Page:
The objectives include to protect data security (at least to some degree); counter the high market concentration and anti-competitive practices in the digital economy; get the global tech companies to invest in data centres in the country; and develop local tech companies.
Linked to this are measures to regulate cross-border data flows. The free flow of data across countries are benefiting the global tech companies.
“In the context of data as a raw material for the virtual world, the free flow of data without government regulation will have adverse consequences for establishing data-based business in developing countries in the future,” says Abhijit Das, director of the Delhi-based Centre for WTO Studies.
The Comprehensive and Progressive Trans Pacific Partnership (CPTPP) trade agreement has a chapter on e-commerce that prohibits or restricts member governments from having data localisation policies or from regulating cross-border data flows.
The CPTPP also restricts governments from requiring that companies selling computer software in their countries allow access to their source code as a condition for the sale or use of the software or products containing the software.
With such a prohibition, governments may not be able to access the source code, except in a few listed circumstances.
Prohibiting access to or transfer of source code has the effect of discouraging the diffusion of software technology, perpetuate technology dependency and deepen the digital inequities by further entrenching the already established players in the developing countries’ markets, according to a paper by R.S. Neeraj of the Centre for WTO Studies.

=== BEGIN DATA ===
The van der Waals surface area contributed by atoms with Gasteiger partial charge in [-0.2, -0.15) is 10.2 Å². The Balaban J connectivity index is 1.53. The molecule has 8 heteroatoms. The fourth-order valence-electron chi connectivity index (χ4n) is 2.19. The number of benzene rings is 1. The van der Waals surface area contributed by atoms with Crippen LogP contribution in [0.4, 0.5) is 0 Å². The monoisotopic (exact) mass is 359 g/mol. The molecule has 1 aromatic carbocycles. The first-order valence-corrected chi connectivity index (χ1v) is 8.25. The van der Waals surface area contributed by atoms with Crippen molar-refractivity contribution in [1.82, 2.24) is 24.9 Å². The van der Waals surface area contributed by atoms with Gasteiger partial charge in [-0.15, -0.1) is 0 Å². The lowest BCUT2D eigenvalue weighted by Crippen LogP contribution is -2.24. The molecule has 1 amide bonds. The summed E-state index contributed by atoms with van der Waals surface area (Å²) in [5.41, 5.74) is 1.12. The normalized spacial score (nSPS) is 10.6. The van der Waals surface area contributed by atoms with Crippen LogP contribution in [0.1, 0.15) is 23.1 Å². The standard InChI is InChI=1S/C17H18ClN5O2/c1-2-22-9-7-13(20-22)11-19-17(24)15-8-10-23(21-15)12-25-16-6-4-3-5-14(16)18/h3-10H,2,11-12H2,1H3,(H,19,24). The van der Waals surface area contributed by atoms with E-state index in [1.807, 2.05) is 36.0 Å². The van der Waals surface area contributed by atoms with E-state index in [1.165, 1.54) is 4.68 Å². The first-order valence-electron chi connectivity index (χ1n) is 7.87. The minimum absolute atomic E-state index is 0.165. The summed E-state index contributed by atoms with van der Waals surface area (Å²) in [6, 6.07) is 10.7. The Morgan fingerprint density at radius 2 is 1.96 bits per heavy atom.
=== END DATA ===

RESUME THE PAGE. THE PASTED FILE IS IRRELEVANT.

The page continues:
Another issue is the prohibition of government regulations on electronic authentication methods. Many governments have guidelines or regulations, for example, on the use of online banking to protect the safety of consumers.
However, maintaining such rules would be difficult because of a CPTPP clause that says companies should be able to decide how secure their electronic transactions should be, with the exception of one category of transactions.
Some developed countries are also advocating that similar clauses be included in the RCEP (Regional Comprehensive Economic Partnership), which is still being negotiated.
The World Trade Organisation is facing pressure to have an e-commerce agreement. The heavyweight global technology companies are, of course, eager to maintain their dominance and suppress new rivals.
However, developing countries that are trying to embark on their own digital industrial transformation should have the space and freedom to make use of policy measures to develop digital strategies. This could combine the use of the technologies of the existing tech giants and the development of our own digital technological capacities.
Thus, we should keep an eye (or both eyes) open on trade agreements that have a bearing on what we can or cannot do, and negotiate to keep open our options to formulate policies that allow us to participate in and benefit from the digital industrial revolution.
Martin Khor is adviser of the Third World Network/The Star